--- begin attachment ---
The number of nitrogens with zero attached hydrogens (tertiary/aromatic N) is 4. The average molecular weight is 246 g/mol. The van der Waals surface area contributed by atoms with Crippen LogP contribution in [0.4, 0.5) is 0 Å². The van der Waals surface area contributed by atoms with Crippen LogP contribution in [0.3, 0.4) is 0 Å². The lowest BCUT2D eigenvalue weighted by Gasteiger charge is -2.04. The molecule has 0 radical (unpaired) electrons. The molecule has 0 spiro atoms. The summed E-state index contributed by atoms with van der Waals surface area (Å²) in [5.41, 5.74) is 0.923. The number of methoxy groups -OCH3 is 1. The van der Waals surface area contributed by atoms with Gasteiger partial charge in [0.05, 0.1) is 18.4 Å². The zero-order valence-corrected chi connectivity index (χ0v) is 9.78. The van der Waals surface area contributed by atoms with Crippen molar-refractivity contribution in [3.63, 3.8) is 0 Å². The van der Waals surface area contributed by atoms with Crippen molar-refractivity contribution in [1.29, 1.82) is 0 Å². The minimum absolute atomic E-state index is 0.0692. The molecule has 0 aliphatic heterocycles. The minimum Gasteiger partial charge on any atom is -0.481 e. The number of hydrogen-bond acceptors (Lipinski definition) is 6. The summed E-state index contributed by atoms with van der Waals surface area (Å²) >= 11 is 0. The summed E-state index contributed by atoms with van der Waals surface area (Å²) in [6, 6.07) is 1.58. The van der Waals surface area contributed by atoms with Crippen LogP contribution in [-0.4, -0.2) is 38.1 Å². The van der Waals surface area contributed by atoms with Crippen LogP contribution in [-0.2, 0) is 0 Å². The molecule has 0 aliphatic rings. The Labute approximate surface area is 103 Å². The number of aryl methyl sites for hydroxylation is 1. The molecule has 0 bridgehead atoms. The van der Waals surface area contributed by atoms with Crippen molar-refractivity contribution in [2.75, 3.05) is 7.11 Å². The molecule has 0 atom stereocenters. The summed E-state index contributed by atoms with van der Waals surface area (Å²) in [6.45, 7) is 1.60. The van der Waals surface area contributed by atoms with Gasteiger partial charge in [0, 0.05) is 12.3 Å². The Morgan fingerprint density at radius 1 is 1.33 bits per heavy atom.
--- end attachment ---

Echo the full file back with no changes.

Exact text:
The number of nitrogens with zero attached hydrogens (tertiary/aromatic N) is 4. The average molecular weight is 246 g/mol. The van der Waals surface area contributed by atoms with Crippen LogP contribution in [0.4, 0.5) is 0 Å². The van der Waals surface area contributed by atoms with Crippen LogP contribution in [0.3, 0.4) is 0 Å². The lowest BCUT2D eigenvalue weighted by Gasteiger charge is -2.04. The molecule has 0 radical (unpaired) electrons. The molecule has 0 spiro atoms. The summed E-state index contributed by atoms with van der Waals surface area (Å²) in [5.41, 5.74) is 0.923. The number of methoxy groups -OCH3 is 1. The van der Waals surface area contributed by atoms with Gasteiger partial charge in [0.05, 0.1) is 18.4 Å². The zero-order valence-corrected chi connectivity index (χ0v) is 9.78. The van der Waals surface area contributed by atoms with Crippen molar-refractivity contribution in [3.63, 3.8) is 0 Å². The van der Waals surface area contributed by atoms with Crippen molar-refractivity contribution in [1.29, 1.82) is 0 Å². The minimum absolute atomic E-state index is 0.0692. The molecule has 0 aliphatic heterocycles. The minimum Gasteiger partial charge on any atom is -0.481 e. The number of hydrogen-bond acceptors (Lipinski definition) is 6. The summed E-state index contributed by atoms with van der Waals surface area (Å²) >= 11 is 0. The summed E-state index contributed by atoms with van der Waals surface area (Å²) in [6, 6.07) is 1.58. The van der Waals surface area contributed by atoms with Crippen LogP contribution in [-0.4, -0.2) is 38.1 Å². The van der Waals surface area contributed by atoms with Crippen LogP contribution in [-0.2, 0) is 0 Å². The molecule has 0 aliphatic rings. The Labute approximate surface area is 103 Å². The number of aryl methyl sites for hydroxylation is 1. The molecule has 0 bridgehead atoms. The van der Waals surface area contributed by atoms with Crippen molar-refractivity contribution in [2.75, 3.05) is 7.11 Å². The molecule has 0 atom stereocenters. The summed E-state index contributed by atoms with van der Waals surface area (Å²) in [6.45, 7) is 1.60. The van der Waals surface area contributed by atoms with Gasteiger partial charge in [0, 0.05) is 12.3 Å². The Morgan fingerprint density at radius 1 is 1.33 bits per heavy atom.